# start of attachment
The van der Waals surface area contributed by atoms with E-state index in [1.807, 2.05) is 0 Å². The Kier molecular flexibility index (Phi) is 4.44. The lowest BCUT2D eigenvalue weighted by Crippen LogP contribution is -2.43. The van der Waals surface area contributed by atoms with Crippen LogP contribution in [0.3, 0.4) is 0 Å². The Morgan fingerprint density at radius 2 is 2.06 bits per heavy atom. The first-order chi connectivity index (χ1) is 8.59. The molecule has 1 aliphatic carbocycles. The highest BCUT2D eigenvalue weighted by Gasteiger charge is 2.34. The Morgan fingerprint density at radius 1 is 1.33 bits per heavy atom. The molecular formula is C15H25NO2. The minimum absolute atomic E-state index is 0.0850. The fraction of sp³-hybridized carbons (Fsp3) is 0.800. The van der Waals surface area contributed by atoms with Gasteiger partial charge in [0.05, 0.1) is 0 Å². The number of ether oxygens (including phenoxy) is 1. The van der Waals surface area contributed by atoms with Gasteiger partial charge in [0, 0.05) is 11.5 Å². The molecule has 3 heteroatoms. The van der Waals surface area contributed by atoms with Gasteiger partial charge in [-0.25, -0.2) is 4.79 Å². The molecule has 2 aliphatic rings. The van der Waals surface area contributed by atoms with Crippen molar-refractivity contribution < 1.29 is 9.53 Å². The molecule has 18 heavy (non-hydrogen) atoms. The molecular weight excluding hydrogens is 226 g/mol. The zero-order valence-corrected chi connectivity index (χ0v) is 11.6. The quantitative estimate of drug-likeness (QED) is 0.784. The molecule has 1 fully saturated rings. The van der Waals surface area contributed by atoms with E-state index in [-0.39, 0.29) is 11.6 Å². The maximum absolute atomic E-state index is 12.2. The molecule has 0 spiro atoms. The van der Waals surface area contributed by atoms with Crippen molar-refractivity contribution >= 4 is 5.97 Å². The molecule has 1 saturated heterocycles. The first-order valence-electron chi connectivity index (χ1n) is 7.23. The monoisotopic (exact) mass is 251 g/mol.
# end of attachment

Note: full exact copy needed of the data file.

The van der Waals surface area contributed by atoms with E-state index in [1.807, 2.05) is 0 Å². The Kier molecular flexibility index (Phi) is 4.44. The lowest BCUT2D eigenvalue weighted by Crippen LogP contribution is -2.43. The van der Waals surface area contributed by atoms with Crippen LogP contribution in [0.3, 0.4) is 0 Å². The Morgan fingerprint density at radius 2 is 2.06 bits per heavy atom. The first-order chi connectivity index (χ1) is 8.59. The molecule has 1 aliphatic carbocycles. The highest BCUT2D eigenvalue weighted by Gasteiger charge is 2.34. The Morgan fingerprint density at radius 1 is 1.33 bits per heavy atom. The molecular formula is C15H25NO2. The minimum absolute atomic E-state index is 0.0850. The fraction of sp³-hybridized carbons (Fsp3) is 0.800. The van der Waals surface area contributed by atoms with Gasteiger partial charge in [0.05, 0.1) is 0 Å². The number of ether oxygens (including phenoxy) is 1. The van der Waals surface area contributed by atoms with Gasteiger partial charge in [0, 0.05) is 11.5 Å². The molecule has 3 heteroatoms. The van der Waals surface area contributed by atoms with Gasteiger partial charge in [-0.25, -0.2) is 4.79 Å². The molecule has 2 aliphatic rings. The van der Waals surface area contributed by atoms with Crippen molar-refractivity contribution < 1.29 is 9.53 Å². The molecule has 18 heavy (non-hydrogen) atoms. The molecular weight excluding hydrogens is 226 g/mol. The zero-order valence-corrected chi connectivity index (χ0v) is 11.6. The quantitative estimate of drug-likeness (QED) is 0.784. The molecule has 1 fully saturated rings. The van der Waals surface area contributed by atoms with E-state index in [-0.39, 0.29) is 11.6 Å². The maximum absolute atomic E-state index is 12.2. The molecule has 0 spiro atoms. The van der Waals surface area contributed by atoms with Crippen molar-refractivity contribution >= 4 is 5.97 Å². The molecule has 1 saturated heterocycles. The first-order valence-electron chi connectivity index (χ1n) is 7.23. The monoisotopic (exact) mass is 251 g/mol.